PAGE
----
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ImStricken06
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Re: Corrosion control module

Postby ImStricken06 » Thu May 03, 2012 11:56 am

ILL SELL YOU A MODULE FOR $250 THAT RAISES HORSEPOWER, MPG'S, MPH'S, AND REDUCES RUST.... lolololol

Image

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Qashqai
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Re: Corrosion control module

Postby Qashqai » Fri May 18, 2012 11:41 am

This is one of the easiest way for the dealer to make money. Just find a plastic box, connect it to the battery and done! Oh and don't forget a button and a green LED, so that the idiot owner of the car occasionally press that button to see if that miracle device is working or not.

In this case, I am the idiot owner. I have no idea how I felt into that trap? Next time, if I ever buy a new car, and the dealer offers me that thingie, I know what to say:

NO

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ImStricken06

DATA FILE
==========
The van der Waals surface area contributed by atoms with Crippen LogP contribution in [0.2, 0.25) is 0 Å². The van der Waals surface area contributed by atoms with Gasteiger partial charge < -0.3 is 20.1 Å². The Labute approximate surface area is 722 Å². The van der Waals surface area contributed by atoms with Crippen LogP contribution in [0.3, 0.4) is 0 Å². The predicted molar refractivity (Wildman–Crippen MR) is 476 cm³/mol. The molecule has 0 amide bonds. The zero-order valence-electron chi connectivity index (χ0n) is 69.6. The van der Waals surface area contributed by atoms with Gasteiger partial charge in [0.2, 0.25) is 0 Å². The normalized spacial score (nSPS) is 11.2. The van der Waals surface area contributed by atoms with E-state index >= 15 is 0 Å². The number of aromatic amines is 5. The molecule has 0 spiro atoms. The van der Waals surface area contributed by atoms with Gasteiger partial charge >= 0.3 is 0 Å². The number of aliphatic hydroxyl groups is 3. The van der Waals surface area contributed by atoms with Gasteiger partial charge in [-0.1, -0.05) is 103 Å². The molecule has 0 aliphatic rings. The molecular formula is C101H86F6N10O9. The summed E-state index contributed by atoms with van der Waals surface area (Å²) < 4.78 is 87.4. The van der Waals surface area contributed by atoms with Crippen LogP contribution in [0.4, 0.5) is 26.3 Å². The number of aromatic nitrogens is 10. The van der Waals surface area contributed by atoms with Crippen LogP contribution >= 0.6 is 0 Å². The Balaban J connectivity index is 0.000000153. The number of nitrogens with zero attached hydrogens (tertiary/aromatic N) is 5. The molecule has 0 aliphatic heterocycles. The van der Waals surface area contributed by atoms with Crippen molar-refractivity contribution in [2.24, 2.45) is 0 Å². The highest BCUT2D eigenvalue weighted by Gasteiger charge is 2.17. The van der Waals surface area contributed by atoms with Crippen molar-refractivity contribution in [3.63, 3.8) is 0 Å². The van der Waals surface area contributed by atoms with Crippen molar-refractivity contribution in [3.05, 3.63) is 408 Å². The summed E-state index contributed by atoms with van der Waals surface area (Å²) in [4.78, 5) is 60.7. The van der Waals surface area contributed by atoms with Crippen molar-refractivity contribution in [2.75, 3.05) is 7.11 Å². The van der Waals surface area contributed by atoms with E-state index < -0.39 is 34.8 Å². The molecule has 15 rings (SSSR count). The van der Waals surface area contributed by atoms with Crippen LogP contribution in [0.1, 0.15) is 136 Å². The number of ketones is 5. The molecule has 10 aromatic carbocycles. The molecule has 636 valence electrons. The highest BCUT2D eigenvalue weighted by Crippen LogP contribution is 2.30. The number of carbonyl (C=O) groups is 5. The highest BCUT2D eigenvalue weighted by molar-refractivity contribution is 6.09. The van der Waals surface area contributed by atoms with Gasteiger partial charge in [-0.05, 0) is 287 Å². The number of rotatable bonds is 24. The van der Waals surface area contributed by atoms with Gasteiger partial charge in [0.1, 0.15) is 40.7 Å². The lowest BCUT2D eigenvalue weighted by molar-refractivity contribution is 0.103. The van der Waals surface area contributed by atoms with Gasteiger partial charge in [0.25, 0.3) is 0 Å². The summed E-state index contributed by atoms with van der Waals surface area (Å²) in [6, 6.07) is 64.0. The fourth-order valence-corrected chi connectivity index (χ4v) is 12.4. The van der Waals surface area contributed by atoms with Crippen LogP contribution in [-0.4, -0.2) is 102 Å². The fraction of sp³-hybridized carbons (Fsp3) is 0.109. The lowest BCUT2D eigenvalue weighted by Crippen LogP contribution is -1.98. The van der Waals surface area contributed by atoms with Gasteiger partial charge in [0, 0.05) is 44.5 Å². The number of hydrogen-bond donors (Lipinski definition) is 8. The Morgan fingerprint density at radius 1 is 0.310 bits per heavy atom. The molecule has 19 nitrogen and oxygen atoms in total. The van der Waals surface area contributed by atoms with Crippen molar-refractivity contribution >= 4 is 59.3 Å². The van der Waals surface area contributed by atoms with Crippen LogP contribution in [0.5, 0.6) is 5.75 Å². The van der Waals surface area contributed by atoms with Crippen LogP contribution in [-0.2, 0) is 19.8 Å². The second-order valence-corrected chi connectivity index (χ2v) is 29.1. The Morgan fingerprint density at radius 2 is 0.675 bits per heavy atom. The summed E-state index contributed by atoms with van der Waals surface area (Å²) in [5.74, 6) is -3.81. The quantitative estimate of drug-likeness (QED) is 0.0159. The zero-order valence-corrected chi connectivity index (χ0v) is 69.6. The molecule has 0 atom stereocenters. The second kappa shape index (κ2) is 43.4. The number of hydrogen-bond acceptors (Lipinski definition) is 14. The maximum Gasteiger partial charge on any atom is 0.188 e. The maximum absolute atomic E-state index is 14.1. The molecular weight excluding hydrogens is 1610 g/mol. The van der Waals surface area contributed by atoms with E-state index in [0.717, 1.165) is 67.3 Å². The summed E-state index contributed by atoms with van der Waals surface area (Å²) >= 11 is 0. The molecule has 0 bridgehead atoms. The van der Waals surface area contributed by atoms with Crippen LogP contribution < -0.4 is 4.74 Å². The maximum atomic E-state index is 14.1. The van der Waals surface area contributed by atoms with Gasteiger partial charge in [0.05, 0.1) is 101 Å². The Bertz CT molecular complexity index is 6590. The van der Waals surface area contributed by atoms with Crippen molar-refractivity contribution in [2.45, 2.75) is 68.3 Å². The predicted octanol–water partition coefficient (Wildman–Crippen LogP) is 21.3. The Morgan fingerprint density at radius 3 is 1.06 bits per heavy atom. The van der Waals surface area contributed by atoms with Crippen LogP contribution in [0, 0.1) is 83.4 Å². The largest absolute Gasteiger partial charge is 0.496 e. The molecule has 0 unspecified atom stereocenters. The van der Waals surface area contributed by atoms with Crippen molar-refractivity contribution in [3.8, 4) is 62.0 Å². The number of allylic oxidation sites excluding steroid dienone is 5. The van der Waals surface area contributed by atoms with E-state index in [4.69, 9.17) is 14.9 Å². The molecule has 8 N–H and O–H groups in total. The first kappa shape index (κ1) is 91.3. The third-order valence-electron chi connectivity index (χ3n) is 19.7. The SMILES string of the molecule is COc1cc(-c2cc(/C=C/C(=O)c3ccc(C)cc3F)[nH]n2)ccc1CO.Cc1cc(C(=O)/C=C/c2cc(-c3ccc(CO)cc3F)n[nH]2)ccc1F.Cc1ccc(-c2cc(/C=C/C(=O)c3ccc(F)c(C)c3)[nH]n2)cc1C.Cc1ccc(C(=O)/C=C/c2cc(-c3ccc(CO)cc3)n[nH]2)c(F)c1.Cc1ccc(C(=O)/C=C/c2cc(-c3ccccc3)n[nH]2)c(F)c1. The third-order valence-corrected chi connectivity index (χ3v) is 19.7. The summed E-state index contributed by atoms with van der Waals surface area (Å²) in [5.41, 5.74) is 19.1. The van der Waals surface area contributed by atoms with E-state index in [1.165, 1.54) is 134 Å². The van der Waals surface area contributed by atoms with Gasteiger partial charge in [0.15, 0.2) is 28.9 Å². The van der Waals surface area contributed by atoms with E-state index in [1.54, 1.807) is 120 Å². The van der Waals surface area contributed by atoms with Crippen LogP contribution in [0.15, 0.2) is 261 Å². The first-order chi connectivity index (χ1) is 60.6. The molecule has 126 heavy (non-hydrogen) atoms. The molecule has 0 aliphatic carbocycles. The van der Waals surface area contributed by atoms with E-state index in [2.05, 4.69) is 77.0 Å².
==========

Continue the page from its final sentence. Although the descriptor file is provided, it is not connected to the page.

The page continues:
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Re: Corrosion control module

Postby ImStricken06 » Mon Jan 07, 2013 7:51 am

rick-fle wrote:What is the best and secure corrosion monitoring system for subsea pipelines?
buddy... this is a car forum- not a pipeline forum lol/jk i doubt anyone in here has the knowledge to answer your question.

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rdub2k4
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Re: Corrosion control module

Postby rdub2k4 » Mon Jan 07, 2013 9:39 am

That's a bot bro.

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ImStricken06
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Re: Corrosion control module

Postby ImStricken06 » Mon Jan 07, 2013 11:51 am

rdub2k4 wrote:That's a bot bro.
your right. just banned him :ban: